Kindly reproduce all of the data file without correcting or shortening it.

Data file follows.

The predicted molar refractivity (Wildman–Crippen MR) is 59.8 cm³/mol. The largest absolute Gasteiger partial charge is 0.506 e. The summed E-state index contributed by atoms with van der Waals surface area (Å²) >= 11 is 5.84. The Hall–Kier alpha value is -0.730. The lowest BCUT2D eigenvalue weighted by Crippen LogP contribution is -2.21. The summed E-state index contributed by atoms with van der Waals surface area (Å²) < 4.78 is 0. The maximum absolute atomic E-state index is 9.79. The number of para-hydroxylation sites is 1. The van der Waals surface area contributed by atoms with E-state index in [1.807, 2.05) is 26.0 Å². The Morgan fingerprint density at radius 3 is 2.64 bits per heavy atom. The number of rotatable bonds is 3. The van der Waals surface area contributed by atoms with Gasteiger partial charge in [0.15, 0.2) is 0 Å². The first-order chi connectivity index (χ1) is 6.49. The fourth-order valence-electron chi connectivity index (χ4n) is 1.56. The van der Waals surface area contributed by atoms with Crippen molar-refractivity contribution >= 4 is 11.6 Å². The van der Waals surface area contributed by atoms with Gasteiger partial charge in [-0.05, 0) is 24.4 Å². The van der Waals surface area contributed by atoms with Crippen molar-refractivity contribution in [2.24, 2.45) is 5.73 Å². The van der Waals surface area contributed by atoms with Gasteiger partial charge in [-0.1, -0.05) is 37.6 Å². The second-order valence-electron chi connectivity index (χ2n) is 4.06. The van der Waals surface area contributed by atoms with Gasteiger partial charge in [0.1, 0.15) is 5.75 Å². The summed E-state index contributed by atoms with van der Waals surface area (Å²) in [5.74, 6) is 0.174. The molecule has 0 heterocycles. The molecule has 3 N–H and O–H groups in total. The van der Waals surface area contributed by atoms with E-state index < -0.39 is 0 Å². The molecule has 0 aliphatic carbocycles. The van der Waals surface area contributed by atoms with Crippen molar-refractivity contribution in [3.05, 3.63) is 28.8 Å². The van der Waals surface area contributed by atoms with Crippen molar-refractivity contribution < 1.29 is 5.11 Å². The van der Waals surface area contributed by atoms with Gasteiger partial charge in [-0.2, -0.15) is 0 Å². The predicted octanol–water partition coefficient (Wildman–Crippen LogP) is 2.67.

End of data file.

The predicted molar refractivity (Wildman–Crippen MR) is 59.8 cm³/mol. The largest absolute Gasteiger partial charge is 0.506 e. The summed E-state index contributed by atoms with van der Waals surface area (Å²) >= 11 is 5.84. The Hall–Kier alpha value is -0.730. The lowest BCUT2D eigenvalue weighted by Crippen LogP contribution is -2.21. The summed E-state index contributed by atoms with van der Waals surface area (Å²) < 4.78 is 0. The maximum absolute atomic E-state index is 9.79. The number of para-hydroxylation sites is 1. The van der Waals surface area contributed by atoms with E-state index in [1.807, 2.05) is 26.0 Å². The Morgan fingerprint density at radius 3 is 2.64 bits per heavy atom. The number of rotatable bonds is 3. The van der Waals surface area contributed by atoms with Gasteiger partial charge in [0.15, 0.2) is 0 Å². The first-order chi connectivity index (χ1) is 6.49. The fourth-order valence-electron chi connectivity index (χ4n) is 1.56. The van der Waals surface area contributed by atoms with Crippen molar-refractivity contribution >= 4 is 11.6 Å². The van der Waals surface area contributed by atoms with Gasteiger partial charge in [-0.05, 0) is 24.4 Å². The van der Waals surface area contributed by atoms with Crippen molar-refractivity contribution in [2.24, 2.45) is 5.73 Å². The van der Waals surface area contributed by atoms with Gasteiger partial charge in [-0.1, -0.05) is 37.6 Å². The second-order valence-electron chi connectivity index (χ2n) is 4.06. The van der Waals surface area contributed by atoms with Gasteiger partial charge in [0.1, 0.15) is 5.75 Å². The summed E-state index contributed by atoms with van der Waals surface area (Å²) in [5.74, 6) is 0.174. The molecule has 0 heterocycles. The molecule has 3 N–H and O–H groups in total. The van der Waals surface area contributed by atoms with E-state index < -0.39 is 0 Å². The molecule has 0 aliphatic carbocycles. The van der Waals surface area contributed by atoms with Crippen molar-refractivity contribution in [3.05, 3.63) is 28.8 Å². The van der Waals surface area contributed by atoms with Crippen molar-refractivity contribution < 1.29 is 5.11 Å². The van der Waals surface area contributed by atoms with Gasteiger partial charge in [-0.2, -0.15) is 0 Å². The predicted octanol–water partition coefficient (Wildman–Crippen LogP) is 2.67.